37: Chasing Emily
Like everything else within his jurisdiction, the Sultan’s casino was an exaggeration of decadence to put the seedy hovels of Torsten to shame. Rows of gambling machines stretched out like trees in a forest, their faces flashing with a random assortment of shapes as their catatonic victims ploughed chip after chip into their hungry mouths. Other machines offered patrons a chance to test their skills in virtual labyrinths, shooting games and spaceship simulations not unlike the sort Byron and Denny kept in their apartment back home. There were more rudimentary card games too, tables masked behind twisting clouds of smoke, their players silent, severe, faces like stone and chip piles like mountains.
Yet, despite all this, it was the arena at the centre of the room that commanded the most attention. As expected, it had four pillars reaching from the tower’s roots to its distant summit, but, unlike the dirty, blood-soaked battlegrounds Emily had spied on the various screens around Bolventor, this one had a floor of polished stone and streaks of rich red carpet that met at a table large enough to hold a small banquet. Aside from that, however, the arena was empty, but according to nearby screens a big match was imminent. Giovanni Veres, it said, would soon face ‘The Ravaging Ketos’.
“And this is where we’ll find Katrina?” asked Emily, scanning the waiting crowd in the hopes of spotting her housemate’s familiar ruffle of chestnut hair, or the turquoise cat perched on her shoulder.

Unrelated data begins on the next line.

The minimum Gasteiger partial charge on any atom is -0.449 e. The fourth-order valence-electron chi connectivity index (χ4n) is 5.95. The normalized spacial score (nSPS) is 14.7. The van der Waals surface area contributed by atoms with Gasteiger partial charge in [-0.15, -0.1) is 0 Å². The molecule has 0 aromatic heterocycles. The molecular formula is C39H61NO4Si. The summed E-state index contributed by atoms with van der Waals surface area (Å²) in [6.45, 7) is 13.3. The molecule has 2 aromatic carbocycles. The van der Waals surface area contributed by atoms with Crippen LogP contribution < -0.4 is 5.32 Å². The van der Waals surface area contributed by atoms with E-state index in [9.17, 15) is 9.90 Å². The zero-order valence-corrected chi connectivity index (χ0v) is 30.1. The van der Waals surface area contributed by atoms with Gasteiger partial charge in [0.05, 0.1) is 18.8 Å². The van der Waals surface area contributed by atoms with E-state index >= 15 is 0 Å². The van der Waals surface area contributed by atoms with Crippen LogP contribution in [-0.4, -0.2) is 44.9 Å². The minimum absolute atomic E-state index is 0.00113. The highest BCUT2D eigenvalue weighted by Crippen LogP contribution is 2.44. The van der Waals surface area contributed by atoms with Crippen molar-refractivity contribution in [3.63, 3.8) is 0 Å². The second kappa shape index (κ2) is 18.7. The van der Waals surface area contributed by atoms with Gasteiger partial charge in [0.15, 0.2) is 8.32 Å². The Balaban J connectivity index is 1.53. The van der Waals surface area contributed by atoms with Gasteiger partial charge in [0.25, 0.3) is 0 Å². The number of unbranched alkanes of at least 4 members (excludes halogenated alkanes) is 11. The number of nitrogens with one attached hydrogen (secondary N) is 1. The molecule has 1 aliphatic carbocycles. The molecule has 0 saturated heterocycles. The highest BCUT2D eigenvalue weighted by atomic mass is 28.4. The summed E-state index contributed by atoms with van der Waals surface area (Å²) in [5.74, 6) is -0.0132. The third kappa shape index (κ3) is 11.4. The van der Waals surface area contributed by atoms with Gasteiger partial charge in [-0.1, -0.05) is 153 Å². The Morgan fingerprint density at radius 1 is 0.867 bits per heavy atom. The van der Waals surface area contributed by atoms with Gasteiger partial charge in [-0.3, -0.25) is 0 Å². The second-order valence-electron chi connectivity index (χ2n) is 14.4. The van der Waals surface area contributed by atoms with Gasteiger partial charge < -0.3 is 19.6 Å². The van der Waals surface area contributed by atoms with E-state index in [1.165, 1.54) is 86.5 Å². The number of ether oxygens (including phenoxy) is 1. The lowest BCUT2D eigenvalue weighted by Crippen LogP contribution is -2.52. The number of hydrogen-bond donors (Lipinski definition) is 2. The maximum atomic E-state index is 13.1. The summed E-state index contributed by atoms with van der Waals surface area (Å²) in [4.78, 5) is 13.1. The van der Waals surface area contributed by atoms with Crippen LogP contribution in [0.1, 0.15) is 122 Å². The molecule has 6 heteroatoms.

“Well, I would expect so,” said Chris, “given that ’The Ravaging Ketos’ is Andromeda.” With a nervous twitch of his brow, he added, “It looks like Veritas finally hit the big time.”
Byron skulked back down the queue of rats, clinging to his hat as if Lysander Goodfellow were waiting to leap out of his jeering audience to snatch it away. “Not such a pretty boy after all, ey?” bellowed a voice from the crowd. “You should have worn a dress!” chanted another. Lance could hardly contain his mirth.
Contrary to Dante’s anxious visions of Byron striding into the Sultan’s palace and rescuing Emily without a hitch, the poet, unlike Doyle and Yasinta, had failed to pass inspection. The frustration was evident in his scowl, the embarrassment on his flushed cheeks. For once in his life, Byron d’Arcadie’s wit had failed him.
His fellow initiates soon found themselves the target of his flustered, dishevelled outrage. “How dare they treat me like—like a child, fresh from his mother’s teat!” he said, his gesticulating wilder than ever. “To think of all I have achieved thus far, all I have risked and all I have sacrificed, just to starve Emily of the doom that hangs above her head, and they dare call me a child?”
“What happened, duder?” asked Lance.
I only noticed the humour of Andromeda taking the name ‘Ketos’ in hindsight. Sometimes these things write themselves…